Snap’s offering was priced on Wednesday at $17 a share — a dollar more than the previously expected pricing range. The pricing came on a day when the stock market surged to another high, fed by raised expectations of tax cuts, looser regulations and higher interest rates under the Trump administration. Shares of the social media companies Facebook and Twitter also rose.
Those buying into Snap’s offering did so even as warning signs have flashed over the company, based in California. It lost more than $500 million last year, and its explosive user growth appears to have hit a speed bump. And in a decision that has angered some large investors, the shares will have no voting rights, leaving control in the hands of the company’s founders, who can retain that power for years even after leaving Snap.
Yet when Snap begins trading on the New York Stock Exchange on Thursday, under the ticker name SNAP, it will command a lofty valuation multiple even richer than that of Facebook, which earned $10 billion last year.
The question beyond this week is whether Snap will prove to be like mighty Facebook or embattled Twitter.
Much has been riding on Snap’s offering, including expectations that it will lift a moribund market in new stocks. In going public, Snap has leapt ahead of other technology darlings like Uber, Airbnb and the data-analysis provider Palantir.
After a nearly two-week road show for investors that spanned the country and stretched to London, demand for Snap shares proved robust. Bankers for the company received orders totaling more than 10 times the number of shares up for sale.
With a market value of almost $24 billion, including unvested stock options and grants, the company is now setting itself up with little room for error.
Throughout the presentations to investors, Snap executives and their advisers kept the emphasis squarely on the promise of what first seemed like a technological lark. Instead of focusing on the core product of disappearing messages, Snapchat instead represents a new way of consuming content, largely produced by its users — laid alongside a fast-growing advertising business.
At the end of 2016, Snap reported an average of 158 million active daily users. Revenue totaled about $404 million for the year, up from zero in sales three years ago. The company believes sales could reach $1 billion this year.
Those sales have come primarily from advertisers who covet both millennial users and a service that has figured out creative ways to reach them. Big-name brands from Gatorade to Tiffany have run campaigns on the social network, and the advertising titan WPP said at an industry conference on Wednesday that it spent $90 million on Snapchat ads last year.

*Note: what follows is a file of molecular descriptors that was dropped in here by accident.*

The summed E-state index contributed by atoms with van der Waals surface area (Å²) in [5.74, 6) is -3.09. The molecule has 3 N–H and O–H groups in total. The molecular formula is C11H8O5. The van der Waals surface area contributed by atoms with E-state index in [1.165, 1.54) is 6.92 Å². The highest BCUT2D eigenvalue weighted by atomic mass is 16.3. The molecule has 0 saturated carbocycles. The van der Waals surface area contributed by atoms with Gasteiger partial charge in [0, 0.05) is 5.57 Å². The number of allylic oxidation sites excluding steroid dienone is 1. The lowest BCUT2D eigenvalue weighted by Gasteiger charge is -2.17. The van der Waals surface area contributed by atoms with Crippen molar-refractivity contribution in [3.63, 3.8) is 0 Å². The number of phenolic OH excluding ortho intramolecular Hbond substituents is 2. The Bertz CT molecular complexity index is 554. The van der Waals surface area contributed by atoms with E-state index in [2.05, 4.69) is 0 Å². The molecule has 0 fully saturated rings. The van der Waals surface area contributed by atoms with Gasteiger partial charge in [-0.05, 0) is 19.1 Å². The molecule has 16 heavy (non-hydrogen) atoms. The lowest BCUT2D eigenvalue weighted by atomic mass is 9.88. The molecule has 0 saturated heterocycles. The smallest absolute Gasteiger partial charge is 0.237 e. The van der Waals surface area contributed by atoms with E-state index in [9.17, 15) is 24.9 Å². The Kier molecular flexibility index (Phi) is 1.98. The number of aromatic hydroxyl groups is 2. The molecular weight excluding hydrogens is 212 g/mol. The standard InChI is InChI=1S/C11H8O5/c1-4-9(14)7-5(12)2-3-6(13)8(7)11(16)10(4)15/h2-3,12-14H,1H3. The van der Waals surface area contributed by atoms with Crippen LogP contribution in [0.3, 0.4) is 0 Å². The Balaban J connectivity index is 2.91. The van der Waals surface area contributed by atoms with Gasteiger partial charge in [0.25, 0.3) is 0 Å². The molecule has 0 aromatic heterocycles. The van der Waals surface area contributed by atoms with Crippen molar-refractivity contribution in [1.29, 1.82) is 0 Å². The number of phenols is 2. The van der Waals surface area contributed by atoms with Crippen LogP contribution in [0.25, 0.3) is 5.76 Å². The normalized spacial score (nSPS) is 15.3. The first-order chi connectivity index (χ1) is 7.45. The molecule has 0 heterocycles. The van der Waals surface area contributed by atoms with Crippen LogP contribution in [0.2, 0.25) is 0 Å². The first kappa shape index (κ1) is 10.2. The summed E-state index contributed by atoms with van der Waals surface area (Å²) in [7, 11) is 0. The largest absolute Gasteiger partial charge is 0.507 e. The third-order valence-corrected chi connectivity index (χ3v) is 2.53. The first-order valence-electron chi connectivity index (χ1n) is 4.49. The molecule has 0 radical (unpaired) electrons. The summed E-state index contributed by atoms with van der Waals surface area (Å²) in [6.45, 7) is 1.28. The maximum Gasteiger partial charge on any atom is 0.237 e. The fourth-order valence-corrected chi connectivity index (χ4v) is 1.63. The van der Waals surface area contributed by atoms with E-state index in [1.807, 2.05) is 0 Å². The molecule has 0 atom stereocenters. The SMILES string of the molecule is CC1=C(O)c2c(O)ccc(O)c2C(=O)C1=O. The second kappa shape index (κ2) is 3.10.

Snap has come a long way from its beginnings in a Stanford dorm room as a service used largely by young people enamored with sending their friends pictures and video that self-destructed after seconds.
Based in the fashionable Los Angeles neighborhood of Venice, the company has since introduced ways for users to broadcast “stories” about their days to wider audiences and pioneered the use of computer-generated lenses that transform those users into dogs or Taco Bell tacos.
In the prospectus for its stock sale, the service declared itself a “camera company.” So far that has included selling Spectacles, camera-equipped sunglasses that let users upload 10-second videos directly to Snapchat, which briefly captured the fancy of the tech cognoscenti. And Snap has worked on prototypes for products like drone-mounted cameras.
Evan Spiegel, 26, a Snap founder and its chief executive, has played down comparisons to the Facebook billionaire Mark Zuckerberg and has assiduously painted an image of himself — a fashion aficionado with a supermodel fiancée — that is different from Mr. Zuckerberg.
But Mr. Spiegel and his fellow shareholders are still hoping that investors will help lift their company to Facebook-type heights. Since Mr. Zuckerberg took his business public just under five years ago, Facebook’s shares have climbed more than 254 percent.
The cautionary tale is that of Twitter, which celebrated a lofty stock market debut in 2013, only to have its share price tumble amid questions about its ability to grow. Twitter’s stock is down about 62 percent from its initial public offering, and the company has had to fend off questions about whether it can remain an independent and publicly traded business.
Analysts also raised the specter of lower growth with Snap, given that the company’s user growth slowed last year.
Then there is the copycatting of Snapchat’s most recognizable features, from its Stories to its animated lenses and filters. Chief among the imitators is Facebook, whose Instagram service has forthrightly adopted those elements. Even smaller social networks like Medium, a blog-posting service, have rolled out similar offerings.
Executives contended during the investor presentations that Snapchat’s slowdown was largely due to technical issues with its Android app. And they argued that the bigger issue to look at was engagement, or, put another way, how much its audience loves the app.
And Snap, under Mr. Spiegel, has argued that it will continue to roll out innovations.
Regardless of whether Snap soars or sinks, its offering will significantly enrich its earliest investors, notably Mr. Spiegel and the company’s other founder, Robert Murphy.
With 227 million shares each, the two men are each worth more than $3 billion on paper, well ahead of their 30th birthdays.